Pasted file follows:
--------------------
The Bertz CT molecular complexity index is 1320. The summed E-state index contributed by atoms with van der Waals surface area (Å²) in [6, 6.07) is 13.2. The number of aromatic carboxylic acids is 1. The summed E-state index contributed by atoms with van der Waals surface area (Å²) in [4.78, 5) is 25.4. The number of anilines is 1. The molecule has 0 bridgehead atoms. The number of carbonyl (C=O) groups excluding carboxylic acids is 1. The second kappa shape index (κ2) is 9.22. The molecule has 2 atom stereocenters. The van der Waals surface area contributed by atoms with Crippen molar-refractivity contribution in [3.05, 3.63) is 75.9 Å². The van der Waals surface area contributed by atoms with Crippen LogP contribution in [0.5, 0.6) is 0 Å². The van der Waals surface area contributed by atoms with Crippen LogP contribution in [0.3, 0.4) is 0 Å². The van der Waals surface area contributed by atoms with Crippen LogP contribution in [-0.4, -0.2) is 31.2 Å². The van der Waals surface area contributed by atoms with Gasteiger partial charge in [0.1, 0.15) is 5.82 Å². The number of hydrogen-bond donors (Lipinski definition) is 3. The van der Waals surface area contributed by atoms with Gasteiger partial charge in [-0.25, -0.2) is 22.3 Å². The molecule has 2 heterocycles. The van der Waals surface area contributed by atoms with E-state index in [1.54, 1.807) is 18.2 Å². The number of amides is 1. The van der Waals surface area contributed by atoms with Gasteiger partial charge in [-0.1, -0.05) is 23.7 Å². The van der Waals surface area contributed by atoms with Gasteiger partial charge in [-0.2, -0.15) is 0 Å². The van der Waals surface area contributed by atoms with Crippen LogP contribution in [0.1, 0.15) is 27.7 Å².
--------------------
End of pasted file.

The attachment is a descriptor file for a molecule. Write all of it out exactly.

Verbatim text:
The Bertz CT molecular complexity index is 1320. The summed E-state index contributed by atoms with van der Waals surface area (Å²) in [6, 6.07) is 13.2. The number of aromatic carboxylic acids is 1. The summed E-state index contributed by atoms with van der Waals surface area (Å²) in [4.78, 5) is 25.4. The number of anilines is 1. The molecule has 0 bridgehead atoms. The number of carbonyl (C=O) groups excluding carboxylic acids is 1. The second kappa shape index (κ2) is 9.22. The molecule has 2 atom stereocenters. The van der Waals surface area contributed by atoms with Crippen molar-refractivity contribution in [3.05, 3.63) is 75.9 Å². The van der Waals surface area contributed by atoms with Crippen LogP contribution in [0.5, 0.6) is 0 Å². The van der Waals surface area contributed by atoms with Crippen LogP contribution in [0.3, 0.4) is 0 Å². The van der Waals surface area contributed by atoms with Crippen LogP contribution in [-0.4, -0.2) is 31.2 Å². The van der Waals surface area contributed by atoms with Gasteiger partial charge in [0.1, 0.15) is 5.82 Å². The number of hydrogen-bond donors (Lipinski definition) is 3. The van der Waals surface area contributed by atoms with Gasteiger partial charge in [-0.25, -0.2) is 22.3 Å². The molecule has 2 heterocycles. The van der Waals surface area contributed by atoms with E-state index in [1.54, 1.807) is 18.2 Å². The number of amides is 1. The van der Waals surface area contributed by atoms with Gasteiger partial charge in [-0.1, -0.05) is 23.7 Å². The van der Waals surface area contributed by atoms with Gasteiger partial charge in [-0.2, -0.15) is 0 Å². The van der Waals surface area contributed by atoms with Crippen LogP contribution in [0.1, 0.15) is 27.7 Å².